China Life Chairman Alan Wang
Invading the Mainland with a Joint Stock Deal
China Life is about to become the first Taiwanese insurance company to crack the China market through an equity participation arrangement with no management rights. On what calculus is China Life chairman Alan Wang relying?
Invading the Mainland with a Joint Stock DealBy Shiau-Jing Ding
From CommonWealth Magazine (vol. 464 )
On December 27, 2010, China Life Insurance Co., Ltd. called an emergency corporate conference to explain details on what the company termed "the biggest investment project of the chairman's eight-year tenure."
"A lot of people have been asking: What exactly is China Life's China strategy?" China Life's slightly built chairman Alan Wang promptly and succinctly noted after bustling into the room like a gust of wind.
As the assemblage waited with bated breath, expecting Wang to directly announce the company's new investment project, he instead took a detour, digressing into a discourse on the development of the China market and a cross-strait financial forum held in Beijing.
It wasn't until he got to "China Construction Bank (CCB) is the world's second-largest bank. They have indicated their intentions to set up their own life insurance enterprise and to seek the participation of a Taiwanese partner," that the glimmer of an answer was disclosed in his grin, as he subsequently announced the answer to the riddle. "I am delighted to announce to all gathered here today that CCB has chosen China Life as its business partner in that venture... This company is called Pacific-Antai Life Insurance Co., Ltd., which will be renamed Jianxin Life. CCB will hold a 51 percent stake in the new company. China Life will hold 19.9 percent and will be the only external investor and participating insurer."
Embedded in Wang's statement was a veiled acknowledgement of CCB's leading managerial role in the investment project. China Life's cooperative venture with CCB will make the company Taiwan's first life insurer gain entry into the China market through equity participation with no management rights, rather than joint venture investment. Unlike ventures by Cathay Life, Shin Kong Life, Taiwan Life and one still in planning by Fubon Life, all involving management rights, Wang, who made his bones in investment, has employed a different calculus.
A Decade's Worth of Profits in a Year
In Wang's assessment, CCB's more than 13,000 outlets nationwide – four times the number of branches of all Taiwanese banks combined – need only be wisely put to use for there to be a very real possibility of Jianxin Life squeezing into a top-five position with a 10-percent market share within six years. Thus, China Life's 20-percent stake translates into a two-percent market share.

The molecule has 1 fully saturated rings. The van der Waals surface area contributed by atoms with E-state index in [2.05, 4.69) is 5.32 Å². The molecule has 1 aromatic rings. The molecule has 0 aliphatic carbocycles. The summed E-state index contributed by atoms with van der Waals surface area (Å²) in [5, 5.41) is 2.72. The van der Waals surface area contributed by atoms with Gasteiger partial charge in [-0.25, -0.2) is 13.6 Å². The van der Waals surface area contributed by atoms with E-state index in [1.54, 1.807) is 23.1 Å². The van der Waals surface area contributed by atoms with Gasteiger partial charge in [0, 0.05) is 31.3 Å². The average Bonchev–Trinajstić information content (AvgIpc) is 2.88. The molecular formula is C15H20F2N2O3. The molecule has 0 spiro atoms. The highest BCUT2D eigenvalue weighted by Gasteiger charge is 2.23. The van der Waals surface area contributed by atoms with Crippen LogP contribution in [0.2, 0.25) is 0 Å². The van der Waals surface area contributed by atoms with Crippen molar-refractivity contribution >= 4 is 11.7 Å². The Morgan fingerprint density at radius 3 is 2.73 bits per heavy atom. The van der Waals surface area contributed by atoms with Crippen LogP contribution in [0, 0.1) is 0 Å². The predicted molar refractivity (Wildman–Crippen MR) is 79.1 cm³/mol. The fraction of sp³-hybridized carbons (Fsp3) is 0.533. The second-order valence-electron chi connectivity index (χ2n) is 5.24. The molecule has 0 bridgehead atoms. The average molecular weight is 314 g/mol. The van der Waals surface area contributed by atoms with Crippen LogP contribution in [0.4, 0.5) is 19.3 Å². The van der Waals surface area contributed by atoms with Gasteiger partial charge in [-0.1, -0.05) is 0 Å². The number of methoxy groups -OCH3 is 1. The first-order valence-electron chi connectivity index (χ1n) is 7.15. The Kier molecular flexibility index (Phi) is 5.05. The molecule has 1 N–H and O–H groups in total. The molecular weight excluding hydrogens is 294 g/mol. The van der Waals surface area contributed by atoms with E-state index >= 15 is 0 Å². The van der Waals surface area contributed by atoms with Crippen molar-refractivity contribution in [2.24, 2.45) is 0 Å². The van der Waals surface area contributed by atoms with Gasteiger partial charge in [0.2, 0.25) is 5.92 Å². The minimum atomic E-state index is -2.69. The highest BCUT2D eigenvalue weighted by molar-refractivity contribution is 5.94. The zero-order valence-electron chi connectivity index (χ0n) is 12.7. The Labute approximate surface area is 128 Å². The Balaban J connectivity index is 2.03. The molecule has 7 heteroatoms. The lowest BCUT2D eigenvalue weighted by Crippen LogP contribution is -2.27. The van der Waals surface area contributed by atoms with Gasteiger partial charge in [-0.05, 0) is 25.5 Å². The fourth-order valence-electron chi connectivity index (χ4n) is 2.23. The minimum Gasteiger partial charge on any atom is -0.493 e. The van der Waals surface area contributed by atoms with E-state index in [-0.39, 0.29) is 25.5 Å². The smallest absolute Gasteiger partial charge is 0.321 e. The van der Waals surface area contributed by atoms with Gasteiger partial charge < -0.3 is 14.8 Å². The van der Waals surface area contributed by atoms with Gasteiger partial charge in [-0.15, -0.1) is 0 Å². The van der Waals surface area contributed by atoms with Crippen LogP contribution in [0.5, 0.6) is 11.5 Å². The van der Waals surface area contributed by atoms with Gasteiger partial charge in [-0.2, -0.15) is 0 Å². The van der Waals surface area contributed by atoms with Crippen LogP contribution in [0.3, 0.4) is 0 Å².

"Compared to others with controlling rights, in the same six years, I can move at 70 times the pace," Wang exclaimed. "In one year, we can do what others do in ten." Wang is unshakably confident this equity participation arrangement will allow China Life to surpass other Taiwanese competitors.
Although Wang refrained from naming names, the only Taiwanese life insurer that has been active in China for six years is Cathay Life. After those six years, Cathay currently holds a 0.03 percent share of the China market.
"He's a little arrogant, very self-confident," says Wang's former boss Lin Wen-ying, now honorary chairman at Taiwan Life. "To think he can pull this off, he must be supremely confident."
An MBA graduate of the University of Texas, Wang is one of only a few Taiwanese life insurance company chairmen who rose through the ranks as a chief investment officer. Now a near 30-year veteran of the insurance industry, Wang continues to move almost entirely in investment circles.
Consequently, industry insiders' appraisals of the man are frequently laced with the characteristics of a man of high finance: "extremely smart," "highly capable." Some also feel he's a little high-strung, with rapid-fire speech.
Wang was with Nan Shan Life for 21 years, climbing from an assistant with the investment department to executive vice president for investments. With foreign companies demanding a solid asset base, Wang became one of the best in the business for Nan Shan, delving into investment in sustainable, long-term 20-year and 30-year government bonds. He soon became known as a top name in Taiwan's bond market.
Shortly thereafter, Wang took on a six-month stint as lead investment officer at Ping An Insurance (Group) Co. of China, Ltd. During that period an old bond market friend, former KGI Securities chairwoman Shirley Shen Wang, recommended him to Chinatrust family scion Angelo Koo, then an executive at China Life. That same year, Koo backed Diana Chen in outmaneuvering Liu Tai-ying to gain managerial control of China Development Financial Holdings – earning the nickname "the Cheetah" in the process. It was at this crucial moment that Wang took China Life funds and invested in China Development Financial Holdings, thus establishing his credibility in the eyes of major shareholders.
Chang Shih-chieh, a former commissioner on the Executive Yuan Financial Supervisory Commission and current professor at National Chengchi University's Department of Risk Management and Insurance, also describes Wang as more resembling an investment banker: "As an investment banker he would definitely want some kind of performance record in the business to lend credence to his accomplishments. Otherwise, things could get gloomy for a hired gun that is brought in and can't get the job done."